On October 31, 1517, a monk named Martin Luther posted a list of 95 complaints about the Roman church on the Wittenburg Church door.  Over a hundred years after the martyrdom of John Hus, Luther had rediscovered the same issues and arrived at virtually the same conclusions.  The Church, hand-in-glove with the State, was filled with corruption and abuse.  Indulgences (slips of paper that acted sort of like “Get Out Of Hell Free” cards) were sold at exorbitant prices to pay for an unpopular and never-ending war, and to finance the lavish lifestyle of the wealthy and powerful.  Anyone who opposed or even questioned the church was condemned as an heretic.

Now, I don’t believe that things today are as bad as they were in the time of Hus or Luther.  Not by a long shot!  The cataclysmic struggles of the Hussite Wars and the subsequent Protestant-Catholic Wars decimated Europe and were times of terrible slaughter.  Today we face less violence and have a much higher standard of living.  In our capitalistic society, divisions end up being more about money and power – the “haves” versus the “have nots.”

Five years after the collapse of Lehman Brothers and the tanking of our economy, income inequality in America has accelerated dramatically.  We’ve now hit an all-time high for income inequality in America, matching the era of the robber barons – and closing rapidly on the kind of inequality that exists in Third-World nations.  Being super-wealthy automatically brings with it power, access to power, and the ability to influence government policy to your advantage.  Both political parties are corrupted by this, and there seems to be no end to the change in policies that can be called “trickle-up economics.”  This is an economy where policies and business practices are rigged to redistribute fair living wages away from workers and upward to those who already have more than they could spend in many lifetimes.

Article Link: Income Inequality Hits Gilded Age Levels, CBO Reports

Income disparity is at an all-time high in the US, equaling the period right before the crash of 1929.

Where is the church in all this? As we see more and more people lining up for shrinking resources at food banks, as we see children going hungry as programs are slashed, as we see the working poor being crushed by the weight of a society that clearly doesn’t care about them, where is the church?  Where are the prophets speaking God’s truth to power, the Isaiah who cries: “Learn to do right; seek justice. Defend the oppressed!”  Where is the Amos who calls out, “But let justice roll on like many waters, and righteousness like an ever-flowing river?”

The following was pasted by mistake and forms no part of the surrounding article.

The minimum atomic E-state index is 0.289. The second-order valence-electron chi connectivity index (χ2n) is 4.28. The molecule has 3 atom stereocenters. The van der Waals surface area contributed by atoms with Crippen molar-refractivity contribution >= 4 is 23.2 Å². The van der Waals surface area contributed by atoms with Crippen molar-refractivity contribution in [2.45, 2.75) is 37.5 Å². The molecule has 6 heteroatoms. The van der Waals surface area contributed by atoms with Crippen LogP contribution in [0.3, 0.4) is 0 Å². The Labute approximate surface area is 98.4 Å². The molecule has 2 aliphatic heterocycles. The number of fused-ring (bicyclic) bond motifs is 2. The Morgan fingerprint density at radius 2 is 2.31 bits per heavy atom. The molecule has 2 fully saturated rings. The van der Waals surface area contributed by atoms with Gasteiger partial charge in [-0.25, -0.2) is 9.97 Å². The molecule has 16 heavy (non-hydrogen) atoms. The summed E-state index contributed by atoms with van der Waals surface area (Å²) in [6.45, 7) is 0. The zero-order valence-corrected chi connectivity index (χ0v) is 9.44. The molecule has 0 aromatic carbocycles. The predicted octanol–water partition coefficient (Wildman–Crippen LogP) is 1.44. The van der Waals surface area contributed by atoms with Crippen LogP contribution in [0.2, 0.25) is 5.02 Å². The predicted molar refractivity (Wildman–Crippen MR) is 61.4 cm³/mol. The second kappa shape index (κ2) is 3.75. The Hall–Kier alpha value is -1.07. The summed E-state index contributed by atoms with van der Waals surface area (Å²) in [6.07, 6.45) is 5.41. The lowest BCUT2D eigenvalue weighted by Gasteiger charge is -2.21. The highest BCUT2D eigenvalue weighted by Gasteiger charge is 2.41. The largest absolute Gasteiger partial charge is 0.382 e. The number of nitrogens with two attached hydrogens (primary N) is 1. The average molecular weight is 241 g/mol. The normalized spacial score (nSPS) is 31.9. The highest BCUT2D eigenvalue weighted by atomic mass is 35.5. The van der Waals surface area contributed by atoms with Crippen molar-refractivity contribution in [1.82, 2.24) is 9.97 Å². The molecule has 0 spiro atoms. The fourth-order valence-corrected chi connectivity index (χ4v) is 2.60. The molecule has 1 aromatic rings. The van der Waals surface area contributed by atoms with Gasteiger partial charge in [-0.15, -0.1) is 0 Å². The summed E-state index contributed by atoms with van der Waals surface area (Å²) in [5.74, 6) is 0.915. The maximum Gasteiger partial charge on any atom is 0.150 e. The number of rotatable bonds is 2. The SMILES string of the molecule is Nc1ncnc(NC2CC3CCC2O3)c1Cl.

Yes, we are called to minister to the less fortunate.  But is our responsibility limited to bringing in cans of food for Sunnyside Ministry?  Does our responsibility as Christians end with a bit of help here and there to get folks through emergencies?  Or does God also call us to wade into the difficult waters of advocacy, to call out those who abuse power to steal from the poor?  The Bible is clear on this!  Both the Old and New Testaments are radical in their defense of the poor and the weak against the wealthy and powerful.

It is time for a season of prayer – to be followed by a season of action.  Christians must shake off the shackles of politics, so easily exploited by pundits and inflammatory rhetoric, and stand up for the kind of justice that allows a space for everyone in society to simply live and thrive.  James writes:

Suppose a brother or a sister is without clothes and daily food. If one of you says to them, “Go in peace; keep warm and well fed,” but does nothing about their physical needs, what good is it? In the same way, faith by itself, if it is not accompanied by action, is dead. -          James 2:15-16

There are many variations of the following story, sometimes called the Story of the River Babies.

One summer in the village, the people in the town gathered for a picnic. As they leisurely shared food and conversation, someone noticed a baby in the river, struggling and crying. The baby was going to drown!

Someone rushed to save the baby. Then, they noticed another screaming baby in the river, and they pulled that baby out. Soon, more babies were seen drowning in the river, and the townspeople were pulling them out as fast as they could. It took great effort, and they began to organize their activities in order to save the babies as they came down the river. As everyone else was busy in the rescue efforts to save the babies, two of the townspeople started to run away along the shore of the river.

“Where are you going?” shouted one of the rescuers. “We need you here to help us save these babies!”

“We are going upstream to stop whoever is throwing them in!”

Christians, we are called to go upstream and find those who are throwing the babies in the river!

 

- Pastor John